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I use an air compressor to blow the dust out of my brass before loading.
I do the exact same thing. I use a rubber tipped air blow gun and stuff it in the primer pocket then shoot it with a quick blast and it clears the flash hole (if plugged from media) and blows out the dust as well. Works great!
 

Dthomas3523

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I can show you case that finally gave up the primer pocket after 39 firings and maybe went through a tumbler 6 times in its life.
Carbon inside was amazingly light.
View attachment 7253412
Brass has to be muddy or have a big chance of dirt/sand inside for me to clean them anymore.

I just wipe them down with a rag most of the time now.
 
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straightshooter1

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Corn or walnut, cheapest at pet store.
H4350
IMR4451
R16

winchester brass
(y)

Yeah, that carbon on the inside of that brass DOES look a lot lighter that I would have thought. I would have thought the walls of the body would have looked more like that of the neck.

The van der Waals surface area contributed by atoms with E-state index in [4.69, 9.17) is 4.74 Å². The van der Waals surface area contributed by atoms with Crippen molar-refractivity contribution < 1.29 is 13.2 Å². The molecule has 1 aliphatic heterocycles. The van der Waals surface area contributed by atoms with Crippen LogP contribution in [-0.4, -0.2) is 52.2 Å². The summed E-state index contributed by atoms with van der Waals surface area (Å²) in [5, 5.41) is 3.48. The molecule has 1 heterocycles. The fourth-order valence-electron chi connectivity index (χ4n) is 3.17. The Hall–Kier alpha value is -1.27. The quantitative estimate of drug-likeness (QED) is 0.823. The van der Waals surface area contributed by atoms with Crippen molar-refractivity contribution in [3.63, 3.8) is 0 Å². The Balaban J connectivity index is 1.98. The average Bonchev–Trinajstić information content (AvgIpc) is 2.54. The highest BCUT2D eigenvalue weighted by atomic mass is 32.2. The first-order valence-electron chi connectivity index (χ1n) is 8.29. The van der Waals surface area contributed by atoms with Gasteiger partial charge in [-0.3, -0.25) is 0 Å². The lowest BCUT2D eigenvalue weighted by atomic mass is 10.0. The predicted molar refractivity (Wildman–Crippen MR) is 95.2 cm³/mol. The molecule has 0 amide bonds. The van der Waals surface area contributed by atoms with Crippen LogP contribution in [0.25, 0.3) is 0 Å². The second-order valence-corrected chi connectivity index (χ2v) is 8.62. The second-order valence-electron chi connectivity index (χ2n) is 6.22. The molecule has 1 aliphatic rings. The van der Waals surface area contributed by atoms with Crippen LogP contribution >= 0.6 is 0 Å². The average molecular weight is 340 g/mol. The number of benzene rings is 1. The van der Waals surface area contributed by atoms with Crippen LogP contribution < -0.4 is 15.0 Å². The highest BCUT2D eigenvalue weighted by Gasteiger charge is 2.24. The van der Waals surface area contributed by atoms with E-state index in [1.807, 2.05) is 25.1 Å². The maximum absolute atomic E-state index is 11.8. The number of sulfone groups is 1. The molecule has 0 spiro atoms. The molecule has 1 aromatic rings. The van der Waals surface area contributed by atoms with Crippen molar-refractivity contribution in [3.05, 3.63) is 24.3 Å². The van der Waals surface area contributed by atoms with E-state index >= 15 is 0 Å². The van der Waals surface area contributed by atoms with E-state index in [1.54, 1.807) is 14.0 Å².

supercorndogs

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I can show you case that finally gave up the primer pocket after 39 firings and maybe went through a tumbler 6 times in its life.
Carbon inside was amazingly light.
View attachment 7253412
I wasn't making a hypotheses. I was telling him he had a hypothesis, not a theory.

I know full well there will be no decreeable difference. I have loaded 223 brass at least 7 times without cleaning. And a difference in volume from thinning case walls. ? ? ? I have 300wm brass, at 17 I was thinking of retiring, but same load, same MV.
 

Steel head

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I wasn't making a hypotheses. I was telling him he had a hypothesis, not a theory.

I know full well there will be no decreeable difference. I have loaded 223 brass at least 7 times without cleaning. And a difference in volume from thinning case walls. ? ? ? I have 300wm brass, at 17 I was thinking of retiring, but same load, same MV.
I quoted you in agreement.
 

straightshooter1

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I wasn't making a hypotheses. I was telling him he had a hypothesis, not a theory.
You're absolutely right . . . I'll be testing a hypothesis. And the results very well may be that there's no discernible difference in cases volume. I'm just not ready to conclude that until seeing results of some kind of methodical testing done.

I've learned to be very skeptical of anecdotal evidence. ?
 
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Wheres-Waldo

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For what it is worth...

I used to conventionally tumble my brass... I switch to STM and my SD & MV increased.

Went back to conventional and my old numbers returned.

I still use STM for a few reasons, but you should lube the necks or bullets when doing so to expect comparable numbers to conventional tumbling.

Graphite, carbon, high pressure mold wax, moly, HBN, Aunt Jemima’s